[Hpn] Apartment hunting? Renters are cutting deals;MetroWest Daily News;MA;10/30/01
Morgan W. Brown
Tue, 30 Oct 2001 11:56:52 -0500
Tuesday, October 30, 2001
MetroWest Daily News <http://www.metrowestdailynews.com>
Local & Regional News section
Apartment hunting? Renters are cutting deals
By Heather Anderson
Tuesday, October 30, 2001
The advertisement reads: Hudson studio, all new, large, $825 heated. Last
October, a relocating Intel engineer would likely have cut a check for first
and last month's rent, plus a Realtor finder's fee, minutes after it hit the
But not now.
The apartment hasn't had a taker for nearly two weeks. Rental agents say
it's a sign MetroWest's once red-hot rental market has begun to cool.
"The last time I saw owners having vacancy issues like this was at least
four years ago," said Bob Ochs, who runs the rental division for Hunneman
Real Estate in Framingham.
What's going on?
Demand is down, and inventory is up. For instance, 130 apartments were
listed in Sunday's MetroWest Daily News classified section last weekend,
compared to 45 units at this time last year.
If the property is listed by a rental agency, tenants typically pay a
finder's fee equal to one month's rent. In Framingham, the average
one-bedroom apartment rents for $900 a month, while a two-bedroom costs
"When you see the apartment complexes start to pay a portion of the
(finder's) fees, that means they have vacancy issues," said Ochs, who has
worked in real estate for eight years.
Would-be tenants "are being more selective and want to spend less," he
added. "It's something I haven't seen in four years."
In other words, landlords are no longer in the driver's seat - at least not
The recent increase in inventory, say rental agents, has landlords making
deals. Some are agreeing to $100-a-month rent reductions, while others are
paying finder's fees in full.
Still others are compromising on the length of a lease, or agreeing to allow
"The last thing (landlords) want to do is have a vacancy in winter time,
which is traditionally slow anyway," Ochs said.
According to Ochs, the turnaround began about four months ago when the
economy softened, the stock market hit the skids, and big companies like EMC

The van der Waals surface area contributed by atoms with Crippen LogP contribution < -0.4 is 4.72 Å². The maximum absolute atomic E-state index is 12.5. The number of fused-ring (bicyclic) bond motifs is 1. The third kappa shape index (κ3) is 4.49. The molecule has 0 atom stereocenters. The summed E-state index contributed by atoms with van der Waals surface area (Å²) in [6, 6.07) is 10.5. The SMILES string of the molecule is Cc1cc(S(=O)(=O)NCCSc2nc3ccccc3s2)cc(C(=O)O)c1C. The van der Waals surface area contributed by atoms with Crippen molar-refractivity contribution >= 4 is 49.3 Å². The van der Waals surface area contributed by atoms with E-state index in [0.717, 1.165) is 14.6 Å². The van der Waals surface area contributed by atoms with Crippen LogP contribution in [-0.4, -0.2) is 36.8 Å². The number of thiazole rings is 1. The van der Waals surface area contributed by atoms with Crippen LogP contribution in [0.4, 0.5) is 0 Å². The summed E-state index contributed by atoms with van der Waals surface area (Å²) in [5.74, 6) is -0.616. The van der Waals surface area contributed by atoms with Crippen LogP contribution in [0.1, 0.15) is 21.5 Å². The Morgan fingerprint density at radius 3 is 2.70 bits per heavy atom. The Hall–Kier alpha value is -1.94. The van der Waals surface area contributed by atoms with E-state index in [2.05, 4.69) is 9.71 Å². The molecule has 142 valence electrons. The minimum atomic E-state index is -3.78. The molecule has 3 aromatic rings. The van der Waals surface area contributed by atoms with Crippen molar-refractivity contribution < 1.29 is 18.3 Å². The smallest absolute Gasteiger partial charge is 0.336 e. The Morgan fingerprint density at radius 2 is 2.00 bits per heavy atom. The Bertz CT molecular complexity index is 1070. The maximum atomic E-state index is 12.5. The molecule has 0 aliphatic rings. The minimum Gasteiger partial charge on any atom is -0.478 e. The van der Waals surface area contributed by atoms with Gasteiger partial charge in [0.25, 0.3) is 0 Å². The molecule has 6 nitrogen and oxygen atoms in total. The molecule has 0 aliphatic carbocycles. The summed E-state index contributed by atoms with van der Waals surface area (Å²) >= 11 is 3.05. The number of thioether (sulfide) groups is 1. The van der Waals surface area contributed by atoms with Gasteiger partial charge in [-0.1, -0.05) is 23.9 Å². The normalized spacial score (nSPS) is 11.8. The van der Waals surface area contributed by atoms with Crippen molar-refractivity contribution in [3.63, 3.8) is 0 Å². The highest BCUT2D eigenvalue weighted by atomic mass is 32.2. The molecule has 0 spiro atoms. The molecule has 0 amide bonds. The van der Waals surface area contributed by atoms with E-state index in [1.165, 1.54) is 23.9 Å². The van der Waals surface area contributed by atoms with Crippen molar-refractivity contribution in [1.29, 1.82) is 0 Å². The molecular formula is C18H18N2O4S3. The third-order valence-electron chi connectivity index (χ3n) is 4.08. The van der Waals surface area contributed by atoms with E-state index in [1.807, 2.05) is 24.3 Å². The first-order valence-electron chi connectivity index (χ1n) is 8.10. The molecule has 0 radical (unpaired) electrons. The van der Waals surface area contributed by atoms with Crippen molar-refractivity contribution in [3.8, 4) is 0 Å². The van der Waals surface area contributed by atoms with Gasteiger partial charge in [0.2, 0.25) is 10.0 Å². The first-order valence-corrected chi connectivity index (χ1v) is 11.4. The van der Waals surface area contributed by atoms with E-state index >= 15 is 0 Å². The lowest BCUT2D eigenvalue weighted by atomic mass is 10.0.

replaced out-of-state hirings with massive layoffs.
"It all starts with commercial vacancies," he explained. "Not as many
companies are bringing people in."
But Shelly George, property manager of Chestnut Apartments - a 200-unit
complex in Ashland she calls "United Nations" because of the tenants' many
nationalities - contends the change was more recent.
She blames it on war.
"People are going back to their countries because they are afraid to live in
the U.S.," said George, who has seen an increase in tenants giving notice
since Sept. 11.
"They're nervous about visas being checked," she added.
In Natick, Erin Dionne waited nearly seven months for a one-bedroom
apartment to become available in 1999 at Kendall Crossing Apartment Complex.
Nowadays, a seventh-month wait at most apartment complexes is history.
An adjunct professor at Emerson and Massachusetts Bay Community College,
Dionne moved to Kendall Crossing, in part, because rent was cheap ($700 in
1999) compared to what she was paying in Brighton.
But a recent, $100-a-month rent increase - for the second year in a row -
has her wondering how, or if, she can swing it.
"I've noticed people are moving out for that reason," Dionne said. "They're
finding (cheaper) places further west toward Worcester."
Despite the climate, property manager Patricia Franchi doesn't seem
At the moment, all 354 units are full and a vacancy isn't expected until
February, she said.
What's more, rent is not negotiable.
The $100-a-month increase merely brings Kendall Crossing Apartment Complex
in line with area rents, Franchi explained.
When the economy soared, "we didn't raise our rents accordingly," she said.
"This is the first time we went up significantly."
She is forewarned that Framingham's Joe Ferrazzi is calling it a renter's
market. Where apartment complexes once had waiting lists, he said, managers
are now calling him to find tenants.
Owner of The Rental Group, Ferrazzi said negotiations between landlords and
would-be tenants are resulting in 10 percent rent reductions.
The reason is MetroWest "is not seeing as many professionals relocating
here," he said.
The lack of execs relocating to MetroWest has left Phil Sewell with an
inventory of houses for rent - from $2,200 to $2,400 a month - that isn't
"We have five (homes for rent) where normally we'd have one," said Sewell, a
rental agent at Best Apartment in Framingham.
The owner of two of the properties has already lowered the rent by $200 -
from $2,400 to $2,200, said Sewell. "There aren't even inquiries."
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Morgan W. Brown
Montpelier Vermont USA
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